How To Choose Your Permanent Make-Up Practitioner
Women (and men) all over the world are becoming aware of the benefits of having make-up which does not wash off or run when in the shower or caught in the rain. These people realise how wonderful it is to wake up each morning looking beautiful, or with a disguised scar. What a time saver too!
Permanent make-up is being discovered by people from all walks of life - professional women, sports men and women, those with poor eyesight, those with allergies to cosmetics, people with scars, the physically challenged and those whose work prohibits the everyday use of conventional or camouflage cosmetics.
So, have you decided to have permanent make-up? What next? Choose your practitioner with GREAT CARE, as you would a doctor, surgeon, dentist etc. If you don't you may spend a lifetime of regret. You could be unhappy with either the shape or colour, blue and red eyebrows and black liplines are some of the common mistakes that Dawn is asked to either correct or remove each week in her Retford Clinic. At present there is not an official governing body for permanent make-up, and therefore virtually anyone can set up as a permanent make-up practitioner.
The following list of guidelines will help you in selecting a professional and experienced practitioner.
- Ask if they give a patch test prior to treatment. This is necessary for your own protection
- Ask if you will be given written aftercare instructions to take home
- Does the salon meet the following criteria relating to establishments under the regulations for skin piercing?
- Washable and non porous flooring and work surfaces (No blankets or towels - everything should be disposable)
- Hot and cold running water
- A dedicated room which does not allow the circulation of contaminants such as hair spray or acrylic nail dust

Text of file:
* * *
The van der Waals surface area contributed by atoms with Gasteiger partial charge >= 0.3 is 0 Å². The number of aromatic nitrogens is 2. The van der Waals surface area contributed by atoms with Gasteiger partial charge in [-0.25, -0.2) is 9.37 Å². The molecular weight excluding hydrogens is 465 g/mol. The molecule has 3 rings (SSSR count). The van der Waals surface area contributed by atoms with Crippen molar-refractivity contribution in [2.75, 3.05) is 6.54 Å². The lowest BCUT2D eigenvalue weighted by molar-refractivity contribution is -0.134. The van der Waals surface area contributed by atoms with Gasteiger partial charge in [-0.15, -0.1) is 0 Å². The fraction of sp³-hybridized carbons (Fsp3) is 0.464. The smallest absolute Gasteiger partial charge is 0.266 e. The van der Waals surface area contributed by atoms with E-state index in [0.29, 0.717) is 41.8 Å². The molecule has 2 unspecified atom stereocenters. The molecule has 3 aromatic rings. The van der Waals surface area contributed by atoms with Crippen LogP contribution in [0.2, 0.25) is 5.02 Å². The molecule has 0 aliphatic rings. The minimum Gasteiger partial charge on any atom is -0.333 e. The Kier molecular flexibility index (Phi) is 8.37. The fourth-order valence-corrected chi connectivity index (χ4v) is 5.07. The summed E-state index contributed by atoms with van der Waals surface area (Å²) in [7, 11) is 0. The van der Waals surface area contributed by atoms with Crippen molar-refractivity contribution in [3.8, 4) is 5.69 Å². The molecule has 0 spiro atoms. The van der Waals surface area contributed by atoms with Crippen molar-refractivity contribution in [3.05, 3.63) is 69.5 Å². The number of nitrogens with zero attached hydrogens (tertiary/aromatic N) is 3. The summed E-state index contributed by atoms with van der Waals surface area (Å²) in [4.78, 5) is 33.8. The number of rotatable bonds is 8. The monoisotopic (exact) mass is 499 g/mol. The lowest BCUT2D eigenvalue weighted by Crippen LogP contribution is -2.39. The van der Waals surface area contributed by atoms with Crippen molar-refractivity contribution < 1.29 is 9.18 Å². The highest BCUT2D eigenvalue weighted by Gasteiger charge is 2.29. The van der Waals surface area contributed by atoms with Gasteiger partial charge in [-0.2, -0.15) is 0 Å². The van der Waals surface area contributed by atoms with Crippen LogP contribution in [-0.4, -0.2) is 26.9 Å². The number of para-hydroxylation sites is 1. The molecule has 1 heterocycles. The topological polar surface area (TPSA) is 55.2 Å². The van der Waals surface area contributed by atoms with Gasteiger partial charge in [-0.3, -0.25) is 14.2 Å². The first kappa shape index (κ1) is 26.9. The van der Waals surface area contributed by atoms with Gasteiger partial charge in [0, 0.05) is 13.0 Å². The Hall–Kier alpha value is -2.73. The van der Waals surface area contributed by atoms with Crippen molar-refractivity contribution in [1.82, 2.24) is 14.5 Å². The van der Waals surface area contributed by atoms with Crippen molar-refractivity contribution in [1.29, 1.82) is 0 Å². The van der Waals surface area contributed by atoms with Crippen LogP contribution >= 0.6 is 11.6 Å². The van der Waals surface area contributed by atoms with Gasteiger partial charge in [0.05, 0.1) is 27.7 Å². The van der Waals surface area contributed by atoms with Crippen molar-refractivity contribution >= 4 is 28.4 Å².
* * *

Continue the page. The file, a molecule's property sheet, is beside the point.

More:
- Does the practitioner have short, clean unvarnished nails?
- Are new VINYL gloves used for each client? (NOT latex as these could cause an allergic reaction)
- Is the system they use for the procedure COMPLETELY DISPOSABLE?
- Is there a yellow sharps box for contaminated needles?
- Do they have yellow clinical waste bags? These, by law, must be used for disposal of materials that come into contact with body fluids. They are collected at regular intervals by either the local council or a contract firm
- Look for an eyewash station
- Ask what the company policy is for dealing with needlestick injuries
- Ask how you will be seated for the procedure. You should be sitting upright but in a slightly reclining position NOT lying flat on a couch. Would you put your own make-up on whilst lying flat on a couch and holding a mirror above your head?
- Ask to see the practitioner's portfolio. Is it her own work? Do you like it? Remember a glossy leaflet may look nice, but it might be mass produced, available to anyone for purchase, some have been known to be altered by computer
- Is the trolley spotlessly clean and dedicated to the equipment and materials required for the procedure?
- Look out for other equipment such as wax pans, electrolysis machines, manicure equipment, false nail materials or anything else not related to permanent make-up. This may indicate;
- That not many permanent make-up procedures are carried out in the salon
- That the standard of hygiene may not be acceptable .There should not be anything else on the trolley or work station during a permanent make-up procedure
- DAYLIGHT BULBS ARE ESSENTIAL FOR THE CORRECT CHOICE OF COLOUR. Fluorescent lights take out the red and therefore cast a blue tinge to the pigments. If the practitioner selects or mixes colour under these conditions, the colour is likely to be wrong and the client could end up with too much red in the eyebrows, or not with the colour lipline that she requested
- Look for certificates on the walls. Did the practitioner train in this country? If not, there is a possibility that she may not be insured
- Ask to see the current insurance certificate - it should be on the salon wall
- Ask to see the licence. Not all Local Authorities require a licence, but some do, certainly a licence is required in London, and other large city areas. Check with your environmental health officer if you are in doubt
If you are not happy with the response to ANY of the questions - or are met with a blank look - make an excuse and LEAVE.
REMEMBER - If you are still not sure, or if you have any questions at all to ask concerning cosmetic tattooing, telephone the Dawn Cragg Hotline. If the line is busy when you call, leave your name and number and Dawn will personally return your call.